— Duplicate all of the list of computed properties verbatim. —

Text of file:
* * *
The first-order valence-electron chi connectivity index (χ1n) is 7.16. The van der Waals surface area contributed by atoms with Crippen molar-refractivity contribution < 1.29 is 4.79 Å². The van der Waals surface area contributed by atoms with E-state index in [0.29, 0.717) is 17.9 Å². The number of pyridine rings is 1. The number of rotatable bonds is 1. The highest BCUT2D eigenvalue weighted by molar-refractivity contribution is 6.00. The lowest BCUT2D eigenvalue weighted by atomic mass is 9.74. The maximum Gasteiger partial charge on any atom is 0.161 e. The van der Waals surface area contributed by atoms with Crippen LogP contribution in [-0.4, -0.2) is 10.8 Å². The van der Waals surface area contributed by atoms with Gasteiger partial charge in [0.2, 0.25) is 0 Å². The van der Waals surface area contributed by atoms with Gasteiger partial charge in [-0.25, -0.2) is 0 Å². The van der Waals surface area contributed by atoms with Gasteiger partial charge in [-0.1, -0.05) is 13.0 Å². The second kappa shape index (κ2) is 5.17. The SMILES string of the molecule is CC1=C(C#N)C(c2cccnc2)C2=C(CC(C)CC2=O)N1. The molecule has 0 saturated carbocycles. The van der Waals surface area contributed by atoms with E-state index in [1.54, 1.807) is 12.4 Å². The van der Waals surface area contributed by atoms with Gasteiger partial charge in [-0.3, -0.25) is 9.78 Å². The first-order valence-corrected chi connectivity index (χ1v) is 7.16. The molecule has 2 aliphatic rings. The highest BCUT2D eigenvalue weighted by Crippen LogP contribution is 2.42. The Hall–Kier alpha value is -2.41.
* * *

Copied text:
The first-order valence-electron chi connectivity index (χ1n) is 7.16. The van der Waals surface area contributed by atoms with Crippen molar-refractivity contribution < 1.29 is 4.79 Å². The van der Waals surface area contributed by atoms with E-state index in [0.29, 0.717) is 17.9 Å². The number of pyridine rings is 1. The number of rotatable bonds is 1. The highest BCUT2D eigenvalue weighted by molar-refractivity contribution is 6.00. The lowest BCUT2D eigenvalue weighted by atomic mass is 9.74. The maximum Gasteiger partial charge on any atom is 0.161 e. The van der Waals surface area contributed by atoms with Crippen LogP contribution in [-0.4, -0.2) is 10.8 Å². The van der Waals surface area contributed by atoms with Gasteiger partial charge in [0.2, 0.25) is 0 Å². The van der Waals surface area contributed by atoms with Gasteiger partial charge in [-0.25, -0.2) is 0 Å². The van der Waals surface area contributed by atoms with Gasteiger partial charge in [-0.1, -0.05) is 13.0 Å². The second kappa shape index (κ2) is 5.17. The SMILES string of the molecule is CC1=C(C#N)C(c2cccnc2)C2=C(CC(C)CC2=O)N1. The molecule has 0 saturated carbocycles. The van der Waals surface area contributed by atoms with E-state index in [1.54, 1.807) is 12.4 Å². The van der Waals surface area contributed by atoms with Gasteiger partial charge in [-0.3, -0.25) is 9.78 Å². The first-order valence-corrected chi connectivity index (χ1v) is 7.16. The molecule has 2 aliphatic rings. The highest BCUT2D eigenvalue weighted by Crippen LogP contribution is 2.42. The Hall–Kier alpha value is -2.41.